The button fires an instance of the s-trace program. Any already running s-trace is first asked to terminate, so only one analysis can be active at any time. The button only works when an acquisition directory is selected.
Run the s-results application on a result directory (the button only works when a result directory is selected). Any already running s-results is first asked to terminate, so only one such program can be active at any time. The action is also invoked by double-clicking on a file representing acquisition results.
Run the mpeg_encode application on an acquisition (or black-and-white) directory to create a sequence file in mpeg format. Mpeg is supported in order to copy acquisition data to other operating systems where mpeg is supported and can be viewed easier than several pgm files. Note that while the mpeg file is much smaller than original acquisition data (10-50 times smaller) I can't currently use it as input, so the format is considered output-only.
Compress, or uncompress, the selected directory or experiment. If the name of the selected file ends in .tar.gz, then the file is replaced by its uncompressed form. Otherwise, the file is compressed and replaced with a .tar.gz one. Uncompressing can also be accomplished by double-clicking on a compressed file.
Create a new directory. The button invokes a simple dialog box so the user can enter the name of the new directory to be created.
Remove the selected directory or file. The button has no effect if no item is selected. After deletion is confirmed, it can still fail is the selected directory is not empty. If this is the case and s-manager doesn't show any file inside the directory, you must resort to external tools to remove the directory (since s-manager doesn't show non-bisce-related files, a directory may look empty even if it is not; the program won't take the responsibility of deleting files it doesn't know about.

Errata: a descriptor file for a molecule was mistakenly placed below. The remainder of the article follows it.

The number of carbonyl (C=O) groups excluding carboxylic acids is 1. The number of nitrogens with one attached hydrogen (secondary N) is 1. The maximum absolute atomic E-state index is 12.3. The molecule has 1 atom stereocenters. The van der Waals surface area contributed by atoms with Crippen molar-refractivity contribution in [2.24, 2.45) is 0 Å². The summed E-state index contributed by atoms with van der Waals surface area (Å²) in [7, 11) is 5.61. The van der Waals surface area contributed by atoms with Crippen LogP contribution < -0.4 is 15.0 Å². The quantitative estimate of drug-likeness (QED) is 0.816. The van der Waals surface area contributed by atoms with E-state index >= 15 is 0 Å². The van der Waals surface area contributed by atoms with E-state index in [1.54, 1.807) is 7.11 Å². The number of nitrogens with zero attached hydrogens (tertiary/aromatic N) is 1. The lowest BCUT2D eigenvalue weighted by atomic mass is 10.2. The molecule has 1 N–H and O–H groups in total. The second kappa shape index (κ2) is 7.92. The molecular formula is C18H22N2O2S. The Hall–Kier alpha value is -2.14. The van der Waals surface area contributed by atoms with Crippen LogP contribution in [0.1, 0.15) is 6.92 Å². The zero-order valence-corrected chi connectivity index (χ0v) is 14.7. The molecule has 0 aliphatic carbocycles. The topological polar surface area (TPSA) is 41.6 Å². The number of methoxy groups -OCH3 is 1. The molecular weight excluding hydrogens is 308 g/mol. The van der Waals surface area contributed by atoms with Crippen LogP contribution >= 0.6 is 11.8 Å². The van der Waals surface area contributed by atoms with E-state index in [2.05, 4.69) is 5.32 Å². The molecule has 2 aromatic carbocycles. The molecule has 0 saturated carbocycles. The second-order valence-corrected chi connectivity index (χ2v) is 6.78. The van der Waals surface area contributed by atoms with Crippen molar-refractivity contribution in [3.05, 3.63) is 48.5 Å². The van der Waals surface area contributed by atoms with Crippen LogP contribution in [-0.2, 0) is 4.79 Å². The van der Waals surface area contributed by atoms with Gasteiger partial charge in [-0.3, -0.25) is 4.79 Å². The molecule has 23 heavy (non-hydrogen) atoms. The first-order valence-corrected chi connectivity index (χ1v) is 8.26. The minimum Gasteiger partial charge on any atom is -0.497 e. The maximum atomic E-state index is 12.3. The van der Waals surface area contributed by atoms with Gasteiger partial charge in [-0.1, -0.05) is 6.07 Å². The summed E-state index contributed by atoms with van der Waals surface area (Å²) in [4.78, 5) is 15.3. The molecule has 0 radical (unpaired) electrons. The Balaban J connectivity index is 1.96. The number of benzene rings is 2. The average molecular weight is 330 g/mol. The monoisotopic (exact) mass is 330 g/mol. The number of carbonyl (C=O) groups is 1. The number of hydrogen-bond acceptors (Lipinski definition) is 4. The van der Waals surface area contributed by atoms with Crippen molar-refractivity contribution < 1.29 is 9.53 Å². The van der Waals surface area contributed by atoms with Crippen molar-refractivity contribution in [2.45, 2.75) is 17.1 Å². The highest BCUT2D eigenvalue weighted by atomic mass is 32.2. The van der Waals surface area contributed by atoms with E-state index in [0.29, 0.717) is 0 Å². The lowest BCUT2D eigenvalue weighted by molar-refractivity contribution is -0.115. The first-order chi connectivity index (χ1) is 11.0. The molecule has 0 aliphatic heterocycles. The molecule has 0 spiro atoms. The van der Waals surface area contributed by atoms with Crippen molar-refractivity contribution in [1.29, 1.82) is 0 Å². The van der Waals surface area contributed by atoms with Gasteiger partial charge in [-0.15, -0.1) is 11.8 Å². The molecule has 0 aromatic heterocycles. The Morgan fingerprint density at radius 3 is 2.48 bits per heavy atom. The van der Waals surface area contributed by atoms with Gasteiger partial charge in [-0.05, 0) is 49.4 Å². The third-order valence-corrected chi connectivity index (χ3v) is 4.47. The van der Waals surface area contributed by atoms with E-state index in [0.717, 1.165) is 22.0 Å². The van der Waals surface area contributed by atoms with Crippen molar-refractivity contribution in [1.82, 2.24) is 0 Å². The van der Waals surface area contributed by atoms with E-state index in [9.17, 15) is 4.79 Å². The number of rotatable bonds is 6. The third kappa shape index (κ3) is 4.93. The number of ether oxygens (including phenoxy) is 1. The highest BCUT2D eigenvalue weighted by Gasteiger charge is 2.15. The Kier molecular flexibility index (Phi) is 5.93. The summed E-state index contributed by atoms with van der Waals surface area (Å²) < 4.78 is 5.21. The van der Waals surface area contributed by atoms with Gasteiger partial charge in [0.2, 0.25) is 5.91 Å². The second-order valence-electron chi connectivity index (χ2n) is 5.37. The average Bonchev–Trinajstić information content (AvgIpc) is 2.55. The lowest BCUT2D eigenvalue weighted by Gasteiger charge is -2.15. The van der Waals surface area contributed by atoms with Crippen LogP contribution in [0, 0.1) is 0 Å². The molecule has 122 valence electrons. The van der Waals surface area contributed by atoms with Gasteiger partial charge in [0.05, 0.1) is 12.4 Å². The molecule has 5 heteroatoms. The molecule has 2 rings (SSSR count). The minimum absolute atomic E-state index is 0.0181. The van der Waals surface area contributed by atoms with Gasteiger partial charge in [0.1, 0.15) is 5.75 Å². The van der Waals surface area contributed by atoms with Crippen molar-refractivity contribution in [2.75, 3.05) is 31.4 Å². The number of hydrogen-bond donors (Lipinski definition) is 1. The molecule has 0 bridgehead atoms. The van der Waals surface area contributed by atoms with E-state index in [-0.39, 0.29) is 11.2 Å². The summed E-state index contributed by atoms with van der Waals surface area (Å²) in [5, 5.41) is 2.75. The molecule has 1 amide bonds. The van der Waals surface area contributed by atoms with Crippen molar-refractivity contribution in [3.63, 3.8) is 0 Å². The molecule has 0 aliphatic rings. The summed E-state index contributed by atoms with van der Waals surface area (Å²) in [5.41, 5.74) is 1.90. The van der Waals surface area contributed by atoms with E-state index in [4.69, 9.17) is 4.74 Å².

Rename the selected item using a dialog box to ask a new name to the user. If the new name corresponds to an existing directory, the file is moved to the new directory, keeping the same name as before. If the selected file is a compressed one, the program refuses to rename it (but you can still move it to another directory), because its contents are usually called with the same name as the archive, and renaming the archive would break that association.
Copy Results
The command copies the results file (created by s-results to the floppy disk. The file on the floppy will be called like the selected results directory. The button has no effect if no results directory is selected.
Terminates s-manager

Node:s-viewer, Next:, Previous:s-manager, Up:Top



The role of s-viewer is that of showing a sequence of images, usually the results of an acquisition performed by pxc_xgrab.

The window is made up of a top bar, the current image, a row of buttons and a scale showing the position of the current image in the sequence.

The top bar in s-viewer shows the program's version and the name of the image sequence being displayed. If you click on the version string, a copy of tkinfo is spawned to show this very documentation.

The image window is a full-size copy of the current image frame.

The buttons are used to move within the image sequence. Each button can be either clicked with the mouse or invoked by pressing the associated key. The keys chosen to act on the buttons are those in the middle row of the keyboard: a, s, d, f, g, h, j.

The button rewinds the current image sequence. If the program is playing the sequence, it won't stop playing but the current frame will jump to the first one.
Play backwards. The program delays 200ms between one frame and the next one.
Go backwards one frame.
Stop playing. The button is associated to the f key, which is easy to find on the keyboard because of its marker (the key, like j, is not flat).
Go forward one frame.
Play forward. The program delays 200ms between one frame and the next one.
Play forward at fastest speed. The button is used frequently, and it is associated to the j key, which is easy to find on the keyboard because of its marker (the key, like f, is not flat).

By acting with the mouse on the horizontal scale, the user can also browse the sequence at will.